Q&A with Ellie Holmes, author of White Lies.

1    What genre do you write in and
what have you written?

I write commercial women’s fiction, books
with heart and soul and a dash of danger. 
My first book was The Flower Seller which was released in June 2016 and
White Lies, my current book, was released this June. 

They are both set in the fictional Essex market
town of Abbeyleigh.  Both these books are
available in ebook and paperback through Amazon. I have also written two novellas based in
Cornwall, one called The Spanish Galleon (available in large print only at the
moment through libraries) and The Tregelian Hoard which is available in ebook
and paperback through Amazon.

2    
What inspired your book White
Lies?

I am fascinated by deception in all its
forms and I wanted to write a story where someone is faced with a moral dilemma
(I chose the car crash) and makes a snap decision as to which path to
take.  Then, once they are on it, they
have to carry on down that path.  

I also wanted to explore the idea of one
lie leading to another and another so that a character becomes imprisoned by
their own lies and somehow has to find their way back to themselves.

I think everyone will at some stage in
their lives have told a white lie but even the simplest lie can have unexpected
consequences.  Hopefully readers will put
themselves in the shoes of the characters and think ‘What would I have done?’

3    What other themes does the book
explore?

I also wanted to explore the idea of how
our parents imprint themselves on our lives both in good ways and bad.  All of the main characters are shaped by
their parents’ failings/lives – Neil because his own father failed in his
profession driving Neil to succeed in his place, Sam being scarred because of
her father’s infidelity and David because he lost his parents at a young age
and never came to terms with the grief. 
This also gave me the opportunity to explore the idea that sometimes the
biggest lies we tell are often the lies we tell ourselves.  In White Lies the characters only become true
to themselves once they face up to their parents’ influences and move beyond
those influences to become their own people.

      Do you plan your books out in
advance?

I always know where a book starts and where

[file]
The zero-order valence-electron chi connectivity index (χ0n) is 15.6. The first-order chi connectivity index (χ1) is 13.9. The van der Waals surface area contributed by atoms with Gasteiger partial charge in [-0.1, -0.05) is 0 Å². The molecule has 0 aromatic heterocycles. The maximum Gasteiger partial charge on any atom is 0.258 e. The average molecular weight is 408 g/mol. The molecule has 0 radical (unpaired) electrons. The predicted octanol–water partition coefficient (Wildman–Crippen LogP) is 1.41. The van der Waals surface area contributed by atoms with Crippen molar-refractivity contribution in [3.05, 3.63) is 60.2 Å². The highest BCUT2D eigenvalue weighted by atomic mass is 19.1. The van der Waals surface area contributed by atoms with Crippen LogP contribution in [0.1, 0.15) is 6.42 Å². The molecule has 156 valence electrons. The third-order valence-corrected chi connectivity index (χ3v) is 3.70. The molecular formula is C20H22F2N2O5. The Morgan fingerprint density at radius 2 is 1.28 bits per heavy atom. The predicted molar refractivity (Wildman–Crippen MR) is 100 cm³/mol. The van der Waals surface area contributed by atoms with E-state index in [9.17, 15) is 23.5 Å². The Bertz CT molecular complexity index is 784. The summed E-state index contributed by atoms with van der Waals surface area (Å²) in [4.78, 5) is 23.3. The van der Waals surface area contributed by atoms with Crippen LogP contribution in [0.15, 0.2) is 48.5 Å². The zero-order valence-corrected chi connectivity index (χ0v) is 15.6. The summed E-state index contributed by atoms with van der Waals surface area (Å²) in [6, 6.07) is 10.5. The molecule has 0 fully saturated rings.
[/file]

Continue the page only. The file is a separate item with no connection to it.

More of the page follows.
it finishes – everything else is a voyage of discovery.  I am sometimes surprised by the twists and
turns of a book as I write it but I always follow my instinct and let the
characters tell me their story.

What are you working on next?

Right now I am working on a darker, crime
led book but still exploring the different faces of deception – whether it be
the people doing the deceiving or those on the receiving end of being deceived.

      What advice would you give to
other writers?

Believe in yourself and keep going.  Work hard at your writing, keep learning and
developing and put yourself out there, engage with other writers through social
media and join a local writing group if you can.

      Did you always want to be a
writer?

Yes, ever since I was a child I have always
felt compelled to write.  It is something
I simply have to do and even if I had no audience I would still write.

  
         Who are your favourite authors?

I love Daphne Du Maurier and Sidney
Sheldon.  They both tell gripping stories
in wonderful settings with strong and believable characters.

  
          What message would you like
readers to take from White Lies?

The message I’d like them to take from the
book is simple.  Next time you are about
to tell a lie, whether it be a white lie or something several shades darker,
think twice.  Would honesty be a better
choice?

      Tell us something about you as
a person?

I am thrilled to be celebrating ten years
cancer free this summer.

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